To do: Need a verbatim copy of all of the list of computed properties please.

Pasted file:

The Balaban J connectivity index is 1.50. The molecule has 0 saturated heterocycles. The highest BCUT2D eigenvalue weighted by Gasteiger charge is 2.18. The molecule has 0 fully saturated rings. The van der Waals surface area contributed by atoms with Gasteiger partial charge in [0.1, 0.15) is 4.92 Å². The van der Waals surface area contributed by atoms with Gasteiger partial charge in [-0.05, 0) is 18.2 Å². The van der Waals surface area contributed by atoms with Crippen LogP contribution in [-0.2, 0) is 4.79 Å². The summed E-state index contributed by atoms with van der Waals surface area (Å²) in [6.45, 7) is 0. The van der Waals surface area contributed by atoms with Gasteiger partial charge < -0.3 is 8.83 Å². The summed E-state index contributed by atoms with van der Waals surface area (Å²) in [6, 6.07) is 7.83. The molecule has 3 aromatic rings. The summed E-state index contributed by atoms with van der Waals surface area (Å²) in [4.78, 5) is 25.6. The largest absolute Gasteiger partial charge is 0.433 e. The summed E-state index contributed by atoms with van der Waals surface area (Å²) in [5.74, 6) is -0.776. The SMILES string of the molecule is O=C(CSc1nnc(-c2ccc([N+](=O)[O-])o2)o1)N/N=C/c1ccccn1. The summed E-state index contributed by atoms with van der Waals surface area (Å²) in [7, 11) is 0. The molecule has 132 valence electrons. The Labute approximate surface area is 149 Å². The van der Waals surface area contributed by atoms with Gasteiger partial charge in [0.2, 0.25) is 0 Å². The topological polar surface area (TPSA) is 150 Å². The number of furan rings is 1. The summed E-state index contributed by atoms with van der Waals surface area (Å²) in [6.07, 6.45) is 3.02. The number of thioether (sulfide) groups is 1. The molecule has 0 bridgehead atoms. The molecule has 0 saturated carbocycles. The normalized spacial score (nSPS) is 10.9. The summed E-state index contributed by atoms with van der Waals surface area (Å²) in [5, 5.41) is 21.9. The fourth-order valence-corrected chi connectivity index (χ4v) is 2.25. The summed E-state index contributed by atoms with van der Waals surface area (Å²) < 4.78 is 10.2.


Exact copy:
The Balaban J connectivity index is 1.50. The molecule has 0 saturated heterocycles. The highest BCUT2D eigenvalue weighted by Gasteiger charge is 2.18. The molecule has 0 fully saturated rings. The van der Waals surface area contributed by atoms with Gasteiger partial charge in [0.1, 0.15) is 4.92 Å². The van der Waals surface area contributed by atoms with Gasteiger partial charge in [-0.05, 0) is 18.2 Å². The van der Waals surface area contributed by atoms with Crippen LogP contribution in [-0.2, 0) is 4.79 Å². The summed E-state index contributed by atoms with van der Waals surface area (Å²) in [6.45, 7) is 0. The van der Waals surface area contributed by atoms with Gasteiger partial charge < -0.3 is 8.83 Å². The summed E-state index contributed by atoms with van der Waals surface area (Å²) in [6, 6.07) is 7.83. The molecule has 3 aromatic rings. The summed E-state index contributed by atoms with van der Waals surface area (Å²) in [4.78, 5) is 25.6. The largest absolute Gasteiger partial charge is 0.433 e. The summed E-state index contributed by atoms with van der Waals surface area (Å²) in [5.74, 6) is -0.776. The SMILES string of the molecule is O=C(CSc1nnc(-c2ccc([N+](=O)[O-])o2)o1)N/N=C/c1ccccn1. The summed E-state index contributed by atoms with van der Waals surface area (Å²) in [7, 11) is 0. The molecule has 132 valence electrons. The Labute approximate surface area is 149 Å². The van der Waals surface area contributed by atoms with Gasteiger partial charge in [0.2, 0.25) is 0 Å². The topological polar surface area (TPSA) is 150 Å². The number of furan rings is 1. The summed E-state index contributed by atoms with van der Waals surface area (Å²) in [6.07, 6.45) is 3.02. The number of thioether (sulfide) groups is 1. The molecule has 0 bridgehead atoms. The molecule has 0 saturated carbocycles. The normalized spacial score (nSPS) is 10.9. The summed E-state index contributed by atoms with van der Waals surface area (Å²) in [5, 5.41) is 21.9. The fourth-order valence-corrected chi connectivity index (χ4v) is 2.25. The summed E-state index contributed by atoms with van der Waals surface area (Å²) < 4.78 is 10.2.